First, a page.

Cooking with Mary stories and tips, Ingredient of the day

About: Walnuts


Go to any house in America and I’m sure you’ll find chocolate chip cookies loaded with delicious varieties of nuts. In my house, however, you wouldn’t be so lucky. As a kid I wasn’t allowed to eat them.

“Stay away from the nuts,” my dad always said to me as a little girl, referring to walnuts, pistachios, peanuts, pecans and any other morsel that came my way.

I always thought that my dad didn’t like them and he was saving me from the inevitable fate of eating one. However, I later learned that in fact he did like them. Actually, he loved them. But he was always afraid that I would choke on them because they break apart so easily in your mouth.


It took years before I began eating them, and it took me even longer to like them. Of course, like so many other things, culinary school was the turning point of my relationship with nuts. I quickly learned there was nothing like hot roasted walnuts coming out of the oven and that they burn very easily.

When you cook anything, remember to keep foods as close to their natural state as possible to retain health benefits. In this case, when you roast walnuts cook them at a lower temperature to release the natural oils and flavor without losing the important vitamins, minerals and polyphenols.

Now that I do eat them, I think they’re a perfect complement to almost any salad, fish or chocolate dish around and they’re a great afternoon snack. They are also loaded with tons of Omega-3 fatty acids, vitamin E, Magnessium and the list goes on. They’re even known for reducing your cholesterol and might even lower your risk for a heart attack by at least 15 percent and maybe even more.

That’s why, as a nutritionist, I suggest keeping them at reach at all times. You know what they say, “A handful of nuts a day keeps the doctor away.”

This rich super food is loaded with antioxidants, which will help keep you living a long and healthy life. Walnuts, or any other nut for that matter, should be added to your diet in substitution for something else. Though they are terrific for you, they also have a high calorie content. So, instead of just adding them to your diet, put them in place of something else to prevent adding the extra inches to your waistline.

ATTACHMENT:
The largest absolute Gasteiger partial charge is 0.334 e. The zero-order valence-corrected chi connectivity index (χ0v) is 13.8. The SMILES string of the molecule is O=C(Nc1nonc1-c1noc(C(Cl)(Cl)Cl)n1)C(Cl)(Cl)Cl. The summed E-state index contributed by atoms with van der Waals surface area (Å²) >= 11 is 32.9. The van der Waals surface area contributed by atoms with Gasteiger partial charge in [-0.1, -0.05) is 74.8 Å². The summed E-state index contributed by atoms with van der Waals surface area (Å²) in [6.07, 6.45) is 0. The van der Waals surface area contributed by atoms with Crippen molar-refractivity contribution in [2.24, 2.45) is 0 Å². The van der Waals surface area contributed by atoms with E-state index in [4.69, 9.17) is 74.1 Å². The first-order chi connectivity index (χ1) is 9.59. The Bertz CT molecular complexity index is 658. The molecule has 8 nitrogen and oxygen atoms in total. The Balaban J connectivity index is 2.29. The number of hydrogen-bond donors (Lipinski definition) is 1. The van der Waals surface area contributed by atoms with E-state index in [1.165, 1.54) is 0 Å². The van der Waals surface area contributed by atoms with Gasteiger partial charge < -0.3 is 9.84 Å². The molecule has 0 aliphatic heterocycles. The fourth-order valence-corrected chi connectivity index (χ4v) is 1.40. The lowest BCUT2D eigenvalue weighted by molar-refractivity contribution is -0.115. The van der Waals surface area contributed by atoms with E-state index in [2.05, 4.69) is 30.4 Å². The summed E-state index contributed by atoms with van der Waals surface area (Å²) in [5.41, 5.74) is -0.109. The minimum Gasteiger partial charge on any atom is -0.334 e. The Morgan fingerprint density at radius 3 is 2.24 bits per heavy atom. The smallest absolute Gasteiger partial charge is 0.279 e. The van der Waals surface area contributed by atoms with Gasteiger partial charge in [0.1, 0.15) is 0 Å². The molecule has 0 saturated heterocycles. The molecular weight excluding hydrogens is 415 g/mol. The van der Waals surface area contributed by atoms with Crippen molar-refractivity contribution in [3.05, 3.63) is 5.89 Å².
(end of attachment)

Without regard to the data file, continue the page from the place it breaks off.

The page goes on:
As a replacement snack they’re very filling, they can curb your craving and can help maintain your energy level throughout a busy workday. When you need a pick-me-up in the afternoon, try eating a serving (1 ounce or about 6-8) of walnuts instead.

Interestingly enough, many of the walnuts we eat today are genetically modified versions of the originals. These new nuts are designed to have thinner shells with more nut-meat inside. Translation: heaven. And speaking of heaven, I think walnuts look like a pair of pale, brown, caramel angel wings, with each ridged side connected by one thin centerpiece. For those of you who on occasion get them confused with other nuts, now you’ll always remember them as the winged nut!

My dad always tried to protect me. However, I was wrong about why he wanted me to stay away from nuts and had I not investigated further and figured out for myself, I might have missed out on a beautiful friendship.


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The information provided is general information about healthy eating. It is not intended as a substitute for the advice or treatment that may have been prescribed by your physician or other health care provider. Always consult a physician before starting any new diet or regimen.



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